vni ANALYTICAL TECHNIQUE AND CONFESSIONAL 323
dangers, hastens to socialize her child from the earliest moment. Herein perhaps lies one of the values of the Adlerian psychology for child guidance. Not only must parents be taught to love their children, but to guide them, and guidance in the Adlerian sense means to direct the will to power into social channels. Adler admitted that strong suggestions are made to the patient to abandon the abnormal reactions, and to find satisfaction in a social outlet. This, of course, is quite different from the Freudian conception of sublimation. Individual Psychology appears to deal satisfactorily with the type of neurosis in which feelings of inferiority and over-compensation are directly involved.
Freud, however, remarks that ' The sense of inferiority has a strong erotic basis. The child feels itself inferior when it perceives that it is not loved, and so does the adult as well. . . . But the major part of the sense of inferiority springs from the relationship of the ego to its super-ego, and, like the sense of guilt, it is an expression of the tension between them. The sense of inferiority and the sense of guilt are exceedingly difficult to distinguish ' 7S (pp. 88r89).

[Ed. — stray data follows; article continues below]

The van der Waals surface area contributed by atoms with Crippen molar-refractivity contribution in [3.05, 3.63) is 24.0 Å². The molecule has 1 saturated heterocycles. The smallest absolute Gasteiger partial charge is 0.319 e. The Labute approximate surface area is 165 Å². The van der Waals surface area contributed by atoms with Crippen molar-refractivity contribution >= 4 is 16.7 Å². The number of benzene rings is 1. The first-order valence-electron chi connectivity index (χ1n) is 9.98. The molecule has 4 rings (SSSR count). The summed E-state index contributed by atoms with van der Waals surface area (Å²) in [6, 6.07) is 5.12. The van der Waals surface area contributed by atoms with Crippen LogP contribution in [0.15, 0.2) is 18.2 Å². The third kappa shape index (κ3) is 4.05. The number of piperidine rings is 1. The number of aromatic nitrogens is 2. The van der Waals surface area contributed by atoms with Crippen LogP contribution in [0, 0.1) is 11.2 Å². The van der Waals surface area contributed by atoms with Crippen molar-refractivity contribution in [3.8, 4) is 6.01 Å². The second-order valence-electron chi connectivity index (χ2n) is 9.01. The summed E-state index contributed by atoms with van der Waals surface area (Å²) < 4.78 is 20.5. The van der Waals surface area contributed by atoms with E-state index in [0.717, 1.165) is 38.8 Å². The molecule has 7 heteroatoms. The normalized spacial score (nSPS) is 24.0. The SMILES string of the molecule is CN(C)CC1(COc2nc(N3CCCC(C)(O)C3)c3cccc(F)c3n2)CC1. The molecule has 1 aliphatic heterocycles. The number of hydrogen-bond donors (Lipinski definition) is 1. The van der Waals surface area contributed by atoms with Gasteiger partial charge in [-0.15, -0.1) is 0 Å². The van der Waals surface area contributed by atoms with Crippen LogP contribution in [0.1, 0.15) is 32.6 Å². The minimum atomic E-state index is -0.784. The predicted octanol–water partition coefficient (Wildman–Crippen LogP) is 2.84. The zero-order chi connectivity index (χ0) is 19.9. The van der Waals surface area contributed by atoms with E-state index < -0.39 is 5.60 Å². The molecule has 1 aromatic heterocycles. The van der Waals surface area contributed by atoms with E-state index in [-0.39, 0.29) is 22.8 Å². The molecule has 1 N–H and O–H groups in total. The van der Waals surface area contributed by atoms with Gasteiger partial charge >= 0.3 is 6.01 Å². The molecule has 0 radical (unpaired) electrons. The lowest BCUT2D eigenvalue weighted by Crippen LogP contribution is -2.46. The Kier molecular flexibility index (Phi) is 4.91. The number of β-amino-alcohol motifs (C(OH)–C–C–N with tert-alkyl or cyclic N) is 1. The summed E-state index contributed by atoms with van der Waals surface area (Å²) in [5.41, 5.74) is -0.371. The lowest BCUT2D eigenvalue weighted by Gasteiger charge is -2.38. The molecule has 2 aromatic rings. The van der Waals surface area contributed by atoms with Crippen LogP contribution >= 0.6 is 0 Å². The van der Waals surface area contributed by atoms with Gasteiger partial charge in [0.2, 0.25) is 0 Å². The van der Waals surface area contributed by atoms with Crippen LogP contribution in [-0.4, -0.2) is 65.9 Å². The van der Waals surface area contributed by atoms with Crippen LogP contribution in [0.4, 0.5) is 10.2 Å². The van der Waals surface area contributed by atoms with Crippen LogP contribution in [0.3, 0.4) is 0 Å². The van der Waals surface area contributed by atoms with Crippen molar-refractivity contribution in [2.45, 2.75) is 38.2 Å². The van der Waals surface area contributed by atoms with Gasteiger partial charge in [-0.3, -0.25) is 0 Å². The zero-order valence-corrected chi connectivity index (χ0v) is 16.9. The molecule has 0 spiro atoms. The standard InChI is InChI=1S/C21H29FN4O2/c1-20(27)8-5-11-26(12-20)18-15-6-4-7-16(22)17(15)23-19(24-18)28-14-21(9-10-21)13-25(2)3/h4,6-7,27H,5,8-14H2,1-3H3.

Jung's principal contribution to the analytical technique is the word-association teatI21 which is simply a controlled adaptation of the free-association method. Words from a selected list are slowly read to the patient who is required to react to each word with the first association that comes to his mind. If the patient supplies an unusual association it is a sign of some complex. Likewise a delay in the time taken to react implies that the first associations are being suppressed, and this is a sure sign of an emotional conflict.
This technique is fairly widely used in clinics dealing with problem children and is sometimes used in criminal investigation.